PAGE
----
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Reviews of this week’s releases


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FOLK/ROOTS Andrina Turenne

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Andrina Turenne

Bold as Logs


Hard as it is to believe, Bold as Logs is singer/songwriter/guitarist Andrina Turenne’s first solo album, even though her music career dates back two decades and runs through acts such as the funky, blues and soul of Rudimental (which also featured Sarah and Christian Dugas), the ethereal vocal magic of Madrigaïa and the Juno-winning folk/pop of Chic Gamine.

She’s also worked as a musical director and bandleader on multiple theatre productions, on radio and TV, on countless one-off projects and special events, and she’s sung on more than 50 albums.

Since Chic Gamine disbanded in 2015, Turenne has regularly performed as a solo act, showcasing her rich, powerful vocal prowess while also developing her songs and sound. Eventually she enlisted Winnipeg-based guitarist and producer Grant Siemens (Corb Lund, Del Barber, Romi Mayes) to help her make a record and they pulled in guitarist/drummer Damon Mitchell (New Meanies) to form a trio that woodshedded Bold as Logs in weekly sessions through the pandemic’s strictest lockdowns. They eventually settled in to record at No Fun Club studio, and this 11-song album is the exuberant result.

Album opener Out of Luck immediately sets the tone for Bold as Logs, enveloping listeners with its effervescent groove, throbbing bass, chiming guitar (wait for the solos) and sweet, layered vocals — this is clearly a record that will move you with its intoxicating blend of bluesy, soulful R&B, rootsy rock and old-time folk music (check out Handsome Ghost or Tourtes printanières). Siemens, Mitchell and Turenne (dubbed LOGS in the album credits) fit together like the decades-long compatriots they are, and Turenne’s songs of love, longing and belonging are ebullient expressions of life’s beauty and sadness, in both English and French, accompanied by precise and perfectly pitched instrumentation and moods. When you hear this, you’ll be longing to see it performed live. HHHH out of five

STREAM THESE: Out of Luck, Long Winter Nights, Tourtes Printanières

On YouTube: Long Winter Nights and August Lament

— John Kendle


Jonas Brothers

The Album (Republic Records)

With Winnipeg located far from most stops on the Jonas Brothers recent tour, their latest work, The Album, offers at least sweet consolation.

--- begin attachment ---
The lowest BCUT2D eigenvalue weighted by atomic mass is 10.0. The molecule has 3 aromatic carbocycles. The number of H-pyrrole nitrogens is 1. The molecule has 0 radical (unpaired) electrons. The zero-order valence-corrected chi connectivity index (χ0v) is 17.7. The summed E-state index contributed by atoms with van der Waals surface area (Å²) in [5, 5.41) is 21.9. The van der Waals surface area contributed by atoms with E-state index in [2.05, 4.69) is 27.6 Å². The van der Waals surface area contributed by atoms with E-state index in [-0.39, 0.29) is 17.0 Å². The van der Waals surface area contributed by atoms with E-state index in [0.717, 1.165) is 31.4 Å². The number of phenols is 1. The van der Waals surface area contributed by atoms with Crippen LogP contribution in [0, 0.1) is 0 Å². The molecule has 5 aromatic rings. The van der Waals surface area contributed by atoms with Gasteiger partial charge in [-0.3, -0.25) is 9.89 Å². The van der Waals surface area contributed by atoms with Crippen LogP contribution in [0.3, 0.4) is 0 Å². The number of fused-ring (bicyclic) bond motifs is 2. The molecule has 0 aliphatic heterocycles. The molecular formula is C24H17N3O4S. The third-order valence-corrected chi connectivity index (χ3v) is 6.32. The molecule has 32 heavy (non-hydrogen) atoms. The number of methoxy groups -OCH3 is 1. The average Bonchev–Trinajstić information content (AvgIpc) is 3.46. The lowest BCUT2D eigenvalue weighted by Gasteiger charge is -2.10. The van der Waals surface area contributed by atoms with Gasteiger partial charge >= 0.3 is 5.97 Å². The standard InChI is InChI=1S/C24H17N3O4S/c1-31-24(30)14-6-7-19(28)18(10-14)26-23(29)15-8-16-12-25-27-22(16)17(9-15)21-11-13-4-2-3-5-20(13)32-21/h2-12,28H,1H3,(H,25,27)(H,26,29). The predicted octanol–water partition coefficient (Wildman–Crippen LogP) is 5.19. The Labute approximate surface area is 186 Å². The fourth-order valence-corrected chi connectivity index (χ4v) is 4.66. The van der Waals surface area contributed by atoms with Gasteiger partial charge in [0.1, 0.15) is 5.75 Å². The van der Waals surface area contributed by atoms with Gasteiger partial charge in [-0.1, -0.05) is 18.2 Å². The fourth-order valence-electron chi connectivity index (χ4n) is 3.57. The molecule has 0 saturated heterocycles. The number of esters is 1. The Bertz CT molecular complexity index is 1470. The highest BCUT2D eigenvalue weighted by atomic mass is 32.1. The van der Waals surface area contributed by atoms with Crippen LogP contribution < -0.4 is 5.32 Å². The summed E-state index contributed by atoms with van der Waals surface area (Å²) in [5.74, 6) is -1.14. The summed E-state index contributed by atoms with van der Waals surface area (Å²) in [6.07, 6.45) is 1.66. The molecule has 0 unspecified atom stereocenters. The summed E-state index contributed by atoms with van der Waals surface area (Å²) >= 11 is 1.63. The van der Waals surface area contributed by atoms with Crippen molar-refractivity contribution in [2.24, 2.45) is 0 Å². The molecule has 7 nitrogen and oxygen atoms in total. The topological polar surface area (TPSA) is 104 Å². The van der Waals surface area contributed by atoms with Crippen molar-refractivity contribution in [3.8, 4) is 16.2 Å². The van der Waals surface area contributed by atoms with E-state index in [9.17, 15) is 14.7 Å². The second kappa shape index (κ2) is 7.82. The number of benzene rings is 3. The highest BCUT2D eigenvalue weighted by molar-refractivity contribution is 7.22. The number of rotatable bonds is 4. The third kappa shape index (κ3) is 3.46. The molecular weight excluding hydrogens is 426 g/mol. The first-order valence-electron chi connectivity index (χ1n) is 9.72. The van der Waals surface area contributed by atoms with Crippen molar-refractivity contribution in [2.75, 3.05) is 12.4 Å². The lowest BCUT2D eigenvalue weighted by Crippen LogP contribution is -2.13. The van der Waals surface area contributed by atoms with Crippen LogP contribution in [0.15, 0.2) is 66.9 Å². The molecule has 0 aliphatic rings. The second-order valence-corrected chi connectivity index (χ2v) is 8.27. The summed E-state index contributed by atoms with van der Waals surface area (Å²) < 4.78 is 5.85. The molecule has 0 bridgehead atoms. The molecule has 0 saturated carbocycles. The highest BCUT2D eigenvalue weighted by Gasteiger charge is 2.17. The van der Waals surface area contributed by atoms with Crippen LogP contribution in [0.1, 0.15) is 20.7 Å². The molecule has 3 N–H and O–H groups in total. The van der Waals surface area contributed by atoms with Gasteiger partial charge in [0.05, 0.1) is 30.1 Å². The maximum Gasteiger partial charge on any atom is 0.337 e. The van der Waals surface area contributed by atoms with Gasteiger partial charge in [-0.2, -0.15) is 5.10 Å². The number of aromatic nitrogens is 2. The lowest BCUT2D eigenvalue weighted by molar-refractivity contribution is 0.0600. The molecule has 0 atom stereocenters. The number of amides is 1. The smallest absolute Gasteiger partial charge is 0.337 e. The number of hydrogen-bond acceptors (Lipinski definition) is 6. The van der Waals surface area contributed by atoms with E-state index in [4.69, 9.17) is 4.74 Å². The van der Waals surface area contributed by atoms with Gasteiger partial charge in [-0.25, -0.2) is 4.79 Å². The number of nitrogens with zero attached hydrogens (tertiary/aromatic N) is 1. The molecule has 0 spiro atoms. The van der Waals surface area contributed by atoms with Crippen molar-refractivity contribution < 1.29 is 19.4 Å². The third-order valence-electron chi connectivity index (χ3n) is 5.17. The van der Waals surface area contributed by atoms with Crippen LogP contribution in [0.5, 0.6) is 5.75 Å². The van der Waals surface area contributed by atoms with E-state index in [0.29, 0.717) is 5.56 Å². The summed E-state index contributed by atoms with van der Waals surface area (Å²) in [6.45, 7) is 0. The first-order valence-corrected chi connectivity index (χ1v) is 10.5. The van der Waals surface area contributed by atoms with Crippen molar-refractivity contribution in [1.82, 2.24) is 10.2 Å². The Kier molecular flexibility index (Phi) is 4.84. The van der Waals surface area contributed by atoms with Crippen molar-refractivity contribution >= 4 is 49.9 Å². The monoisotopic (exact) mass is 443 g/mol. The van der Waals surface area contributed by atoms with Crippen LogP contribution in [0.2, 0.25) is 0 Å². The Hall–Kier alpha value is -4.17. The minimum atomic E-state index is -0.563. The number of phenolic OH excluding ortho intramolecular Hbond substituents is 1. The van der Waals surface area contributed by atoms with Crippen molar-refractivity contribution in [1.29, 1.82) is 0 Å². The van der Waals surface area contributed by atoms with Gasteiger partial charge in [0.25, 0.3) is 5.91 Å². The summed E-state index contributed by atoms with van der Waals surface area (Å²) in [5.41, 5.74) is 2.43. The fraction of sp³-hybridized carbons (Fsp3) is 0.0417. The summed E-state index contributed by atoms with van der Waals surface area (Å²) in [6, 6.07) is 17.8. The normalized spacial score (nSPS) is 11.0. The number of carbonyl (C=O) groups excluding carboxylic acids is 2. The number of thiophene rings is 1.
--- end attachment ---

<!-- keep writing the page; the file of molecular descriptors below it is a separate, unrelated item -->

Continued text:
The Jonas Brothers are all about love in their latest project. Now married with kids, they use every lyric to nudge toward their homes. Even so, the experimentation into new genres makes it special and fresh.

From the track Miracle we are introduced by a sexy groove with show stopping high-pitched verses, while keeping that carefree vibe they are known for.

Even romantic ballads gain extra spice, such as Vacation Eyes, a track with great potential to be a first dance tune at weddings for the new generation. “I got vacation eyes, I’m gonna have them for the rest of my life.” The upbeat drums and the use of a chromatic harmonica elevate the song, making it more engaging and amusing — a jollification of your classic, slow love track.

The trio of Nick, Joe and Kevin released their single Wings, with White Lotus actress and super fan Haley Lu Richardson leading in a music video that resembles a “get ready with me” tutorial from heaven.

Their second early released single Waffle House focuses on the competitive dynamic that every sibling knows way too well. “Headstrong father and a determined mother. Oh, that’s why some nights we try to kill each other.”

In the lyrics the brothers reveal that no matter what happens, everything will be figured out when sharing a special ordinary moment with loved ones. “Deep conversations at the waffle house,” they sing in the chorus.

On the topic of love and family, there’s an impossible to miss heartfelt acoustic melody about fatherhood and their baby girls, titled Little Bird.

The brothers, who broke hearts all over the world as they said, ‘I do,’ reflect about that bittersweet moment in the future when they will not be their girls’ No. 1 guy anymore. “Cause I know if I’m doing my job correct / Nights like these will happen less / So please just keep me in your heart / When you fly into somebody else’s arms.”